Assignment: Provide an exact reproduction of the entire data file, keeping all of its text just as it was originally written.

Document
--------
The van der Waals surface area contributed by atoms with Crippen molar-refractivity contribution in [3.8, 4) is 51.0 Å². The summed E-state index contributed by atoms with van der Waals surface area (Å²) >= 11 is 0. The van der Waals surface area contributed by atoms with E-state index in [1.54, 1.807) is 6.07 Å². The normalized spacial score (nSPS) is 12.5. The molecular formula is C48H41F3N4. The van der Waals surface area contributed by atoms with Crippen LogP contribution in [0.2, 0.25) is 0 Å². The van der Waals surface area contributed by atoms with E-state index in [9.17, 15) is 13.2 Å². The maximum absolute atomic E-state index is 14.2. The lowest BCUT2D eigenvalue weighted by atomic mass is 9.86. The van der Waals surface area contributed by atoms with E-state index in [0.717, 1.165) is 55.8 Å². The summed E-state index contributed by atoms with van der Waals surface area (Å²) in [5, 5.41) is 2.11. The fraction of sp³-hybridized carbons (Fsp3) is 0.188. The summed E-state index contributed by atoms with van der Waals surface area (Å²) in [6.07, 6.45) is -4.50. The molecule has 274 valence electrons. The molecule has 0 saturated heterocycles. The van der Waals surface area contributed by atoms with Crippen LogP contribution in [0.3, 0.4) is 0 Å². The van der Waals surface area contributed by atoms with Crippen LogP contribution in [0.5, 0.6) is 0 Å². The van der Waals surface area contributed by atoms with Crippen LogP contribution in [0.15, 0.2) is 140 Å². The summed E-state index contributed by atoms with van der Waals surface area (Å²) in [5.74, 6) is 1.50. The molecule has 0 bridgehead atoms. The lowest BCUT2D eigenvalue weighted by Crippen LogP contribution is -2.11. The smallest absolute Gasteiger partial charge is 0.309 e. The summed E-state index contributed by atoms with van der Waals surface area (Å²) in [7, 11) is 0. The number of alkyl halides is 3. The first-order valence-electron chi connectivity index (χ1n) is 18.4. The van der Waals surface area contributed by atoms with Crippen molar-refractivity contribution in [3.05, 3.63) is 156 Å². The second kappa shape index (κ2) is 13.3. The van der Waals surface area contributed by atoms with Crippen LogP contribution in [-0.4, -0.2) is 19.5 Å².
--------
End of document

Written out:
The van der Waals surface area contributed by atoms with Crippen molar-refractivity contribution in [3.8, 4) is 51.0 Å². The summed E-state index contributed by atoms with van der Waals surface area (Å²) >= 11 is 0. The van der Waals surface area contributed by atoms with E-state index in [1.54, 1.807) is 6.07 Å². The normalized spacial score (nSPS) is 12.5. The molecular formula is C48H41F3N4. The van der Waals surface area contributed by atoms with Crippen LogP contribution in [0.2, 0.25) is 0 Å². The van der Waals surface area contributed by atoms with E-state index in [9.17, 15) is 13.2 Å². The maximum absolute atomic E-state index is 14.2. The lowest BCUT2D eigenvalue weighted by atomic mass is 9.86. The van der Waals surface area contributed by atoms with E-state index in [0.717, 1.165) is 55.8 Å². The summed E-state index contributed by atoms with van der Waals surface area (Å²) in [5, 5.41) is 2.11. The fraction of sp³-hybridized carbons (Fsp3) is 0.188. The summed E-state index contributed by atoms with van der Waals surface area (Å²) in [6.07, 6.45) is -4.50. The molecule has 274 valence electrons. The molecule has 0 saturated heterocycles. The van der Waals surface area contributed by atoms with Crippen LogP contribution in [0.3, 0.4) is 0 Å². The van der Waals surface area contributed by atoms with Crippen LogP contribution in [0.5, 0.6) is 0 Å². The van der Waals surface area contributed by atoms with Crippen LogP contribution in [0.15, 0.2) is 140 Å². The summed E-state index contributed by atoms with van der Waals surface area (Å²) in [5.74, 6) is 1.50. The molecule has 0 bridgehead atoms. The lowest BCUT2D eigenvalue weighted by Crippen LogP contribution is -2.11. The smallest absolute Gasteiger partial charge is 0.309 e. The summed E-state index contributed by atoms with van der Waals surface area (Å²) in [7, 11) is 0. The number of alkyl halides is 3. The first-order valence-electron chi connectivity index (χ1n) is 18.4. The van der Waals surface area contributed by atoms with Crippen molar-refractivity contribution in [3.05, 3.63) is 156 Å². The second kappa shape index (κ2) is 13.3. The van der Waals surface area contributed by atoms with Crippen LogP contribution in [-0.4, -0.2) is 19.5 Å².